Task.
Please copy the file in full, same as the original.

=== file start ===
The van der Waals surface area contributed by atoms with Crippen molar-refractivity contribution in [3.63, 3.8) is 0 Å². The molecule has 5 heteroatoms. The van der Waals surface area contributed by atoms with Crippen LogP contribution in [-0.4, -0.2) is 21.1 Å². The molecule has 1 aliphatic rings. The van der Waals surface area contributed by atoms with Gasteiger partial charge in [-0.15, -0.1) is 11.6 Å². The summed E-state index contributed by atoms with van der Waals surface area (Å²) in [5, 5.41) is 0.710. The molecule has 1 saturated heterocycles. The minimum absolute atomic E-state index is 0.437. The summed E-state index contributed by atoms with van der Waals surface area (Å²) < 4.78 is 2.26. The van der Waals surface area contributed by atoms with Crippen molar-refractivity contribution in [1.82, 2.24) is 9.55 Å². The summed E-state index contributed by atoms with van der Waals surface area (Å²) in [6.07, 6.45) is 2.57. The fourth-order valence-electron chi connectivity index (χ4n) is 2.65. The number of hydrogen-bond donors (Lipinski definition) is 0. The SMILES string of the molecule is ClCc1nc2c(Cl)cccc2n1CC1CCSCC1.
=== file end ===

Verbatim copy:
The van der Waals surface area contributed by atoms with Crippen molar-refractivity contribution in [3.63, 3.8) is 0 Å². The molecule has 5 heteroatoms. The van der Waals surface area contributed by atoms with Crippen LogP contribution in [-0.4, -0.2) is 21.1 Å². The molecule has 1 aliphatic rings. The van der Waals surface area contributed by atoms with Gasteiger partial charge in [-0.15, -0.1) is 11.6 Å². The summed E-state index contributed by atoms with van der Waals surface area (Å²) in [5, 5.41) is 0.710. The molecule has 1 saturated heterocycles. The minimum absolute atomic E-state index is 0.437. The summed E-state index contributed by atoms with van der Waals surface area (Å²) < 4.78 is 2.26. The van der Waals surface area contributed by atoms with Crippen molar-refractivity contribution in [1.82, 2.24) is 9.55 Å². The summed E-state index contributed by atoms with van der Waals surface area (Å²) in [6.07, 6.45) is 2.57. The fourth-order valence-electron chi connectivity index (χ4n) is 2.65. The number of hydrogen-bond donors (Lipinski definition) is 0. The SMILES string of the molecule is ClCc1nc2c(Cl)cccc2n1CC1CCSCC1.